The money was laundered through the Tornado Cash mixer.
Posted on September 13, 2022 at 6:51 AM •
Beanstalk Farms is a decentralized finance project that has a majority stake governance system: basically people have proportional votes based on the amount of currency they own. A clever hacker used a “flash loan” feature of another decentralized finance project to borrow enough of the currency to give himself a controlling stake, and then approved a $182 million transfer to his own wallet.
It is insane to me that cryptocurrencies are still a thing.
Posted on April 20, 2022 at 8:57 AM •
This is a clever hack against those bike-rental kiosks:
They’re stealing Citi Bikes by switching the QR scan codes on two bicycles near each other at a docking station, then waiting for an unsuspecting cyclist to try to unlock a bike with his or her smartphone app.
The app doesn’t work for the rider but does free up the nearby Citi Bike with the switched code, where a thief is waiting, jumps on the bicycle and rides off.
Presumably they’re using camera, printers, and stickers to swap the codes on the bikes. And presumably the victim is charged for not returning the stolen bicycle.
This story is from last year, but I hadn’t seen it before. There’s a video of one theft at the link.
Posted on February 21, 2022 at 6:31 AM •
The US has returned $154 million in bitcoins stolen by a Sony employee.
However, on December 1, following an investigation in collaboration with Japanese law enforcement authorities, the FBI seized the 3879.16242937 BTC in Ishii’s wallet after obtaining the private key, which made it possible to transfer all the bitcoins to the FBI’s bitcoin wallet.
Posted on December 22, 2021 at 10:20 AM •
From Ontario and not surprising:
Since September 2021, officers have investigated five incidents where suspects have placed small tracking devices on high-end vehicles so they can later locate and steal them. Brand name “air tags” are placed in out-of-sight areas of the target vehicles when they are parked in public places like malls or parking lots. Thieves then track the targeted vehicles to the victim’s residence, where they are stolen from the driveway.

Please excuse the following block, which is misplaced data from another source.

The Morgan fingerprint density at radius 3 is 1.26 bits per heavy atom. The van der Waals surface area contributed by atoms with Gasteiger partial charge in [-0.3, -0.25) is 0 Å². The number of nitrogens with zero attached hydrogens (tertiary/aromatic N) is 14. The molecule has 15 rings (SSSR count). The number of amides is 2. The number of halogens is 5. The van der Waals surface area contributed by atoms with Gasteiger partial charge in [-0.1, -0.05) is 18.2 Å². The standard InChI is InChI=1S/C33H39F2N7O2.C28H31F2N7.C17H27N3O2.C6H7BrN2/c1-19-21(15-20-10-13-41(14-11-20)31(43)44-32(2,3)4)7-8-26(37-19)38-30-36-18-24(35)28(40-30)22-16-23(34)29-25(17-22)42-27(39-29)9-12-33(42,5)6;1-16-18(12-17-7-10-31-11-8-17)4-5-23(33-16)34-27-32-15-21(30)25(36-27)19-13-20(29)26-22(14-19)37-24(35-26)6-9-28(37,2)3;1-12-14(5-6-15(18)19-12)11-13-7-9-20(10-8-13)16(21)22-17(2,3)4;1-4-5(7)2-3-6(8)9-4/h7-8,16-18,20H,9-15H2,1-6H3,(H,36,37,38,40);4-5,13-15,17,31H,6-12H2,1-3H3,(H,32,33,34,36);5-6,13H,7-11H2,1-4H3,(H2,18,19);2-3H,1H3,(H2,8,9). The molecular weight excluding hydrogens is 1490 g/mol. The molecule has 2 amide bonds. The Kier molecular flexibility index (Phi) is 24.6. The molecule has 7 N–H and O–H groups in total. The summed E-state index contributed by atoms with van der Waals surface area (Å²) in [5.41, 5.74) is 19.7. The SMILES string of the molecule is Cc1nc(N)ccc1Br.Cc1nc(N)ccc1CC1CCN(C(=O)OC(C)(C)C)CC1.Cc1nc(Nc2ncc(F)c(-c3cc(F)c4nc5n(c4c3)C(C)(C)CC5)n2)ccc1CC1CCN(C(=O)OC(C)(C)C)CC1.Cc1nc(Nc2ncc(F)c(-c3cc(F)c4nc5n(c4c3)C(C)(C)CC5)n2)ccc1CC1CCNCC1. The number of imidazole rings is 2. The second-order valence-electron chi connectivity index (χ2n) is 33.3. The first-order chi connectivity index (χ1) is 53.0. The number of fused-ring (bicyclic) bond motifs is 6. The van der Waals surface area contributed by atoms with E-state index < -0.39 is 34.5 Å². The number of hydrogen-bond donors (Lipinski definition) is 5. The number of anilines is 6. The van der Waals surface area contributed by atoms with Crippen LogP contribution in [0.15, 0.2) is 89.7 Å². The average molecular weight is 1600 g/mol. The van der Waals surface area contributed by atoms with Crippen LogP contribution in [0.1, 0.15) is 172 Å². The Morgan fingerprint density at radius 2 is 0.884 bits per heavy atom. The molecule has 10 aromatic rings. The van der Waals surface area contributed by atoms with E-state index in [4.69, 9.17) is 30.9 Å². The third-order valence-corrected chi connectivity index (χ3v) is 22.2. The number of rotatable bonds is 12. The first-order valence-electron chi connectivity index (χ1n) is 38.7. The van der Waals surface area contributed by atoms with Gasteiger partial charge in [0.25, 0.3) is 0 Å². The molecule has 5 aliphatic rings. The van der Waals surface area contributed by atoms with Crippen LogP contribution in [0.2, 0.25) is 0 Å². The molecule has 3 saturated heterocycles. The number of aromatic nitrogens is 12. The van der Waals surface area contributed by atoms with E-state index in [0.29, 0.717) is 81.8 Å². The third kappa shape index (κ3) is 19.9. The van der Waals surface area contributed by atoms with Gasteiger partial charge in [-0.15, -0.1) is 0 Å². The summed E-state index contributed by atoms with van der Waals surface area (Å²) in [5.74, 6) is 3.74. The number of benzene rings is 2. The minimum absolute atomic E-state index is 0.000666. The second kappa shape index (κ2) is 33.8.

Thieves typically use tools like screwdrivers to enter the vehicles through the driver or passenger door, while ensuring not to set off alarms. Once inside, an electronic device, typically used by mechanics to reprogram the factory setting, is connected to the onboard diagnostics port below the dashboard and programs the vehicle to accept a key the thieves have brought with them. Once the new key is programmed, the vehicle will start and the thieves drive it away.
I’m not sure if there’s anything that can be done:
When Apple first released AirTags earlier this year, concerns immediately sprung up about nefarious use cases for the covert trackers. Apple responded with a slew of anti-stalking measures, but those are more intended for keeping people safe than cars. An AirTag away from its owner will sound an alarm, letting anyone nearby know that it’s been left behind, but it can take up to 24 hours for that alarm to go off—more than enough time to nab a car in the dead of night.
Posted on December 6, 2021 at 10:25 AM •
A hacker stole $31 million from the blockchain company MonoX Finance , by exploiting a bug in software the service uses to draft smart contracts.
Specifically, the hack used the same token as both the tokenIn and tokenOut, which are methods for exchanging the value of one token for another. MonoX updates prices after each swap by calculating new prices for both tokens. When the swap is completed, the price of tokenInthat is, the token sent by the userdecreases and the price of tokenOutor the token received by the userincreases.
By using the same token for both tokenIn and tokenOut, the hacker greatly inflated the price of the MONO token because the updating of the tokenOut overwrote the price update of the tokenIn. The hacker then exchanged the token for $31 million worth of tokens on the Ethereum and Polygon blockchains.
The article goes on to talk about how common these sorts of attacks are. The basic problem is that the code is the ultimate authority—there is no adjudication protocol—so if there’s a vulnerability in the code, there is no recourse. And, of course, there are lots of vulnerabilities in code.
To me, this is reason enough never to use smart contracts for anything important. Human-based adjudication systems are not useless pre-Internet human baggage, they’re vital.
Posted on December 2, 2021 at 8:32 AM •
Sidebar photo of Bruce Schneier by Joe MacInnis.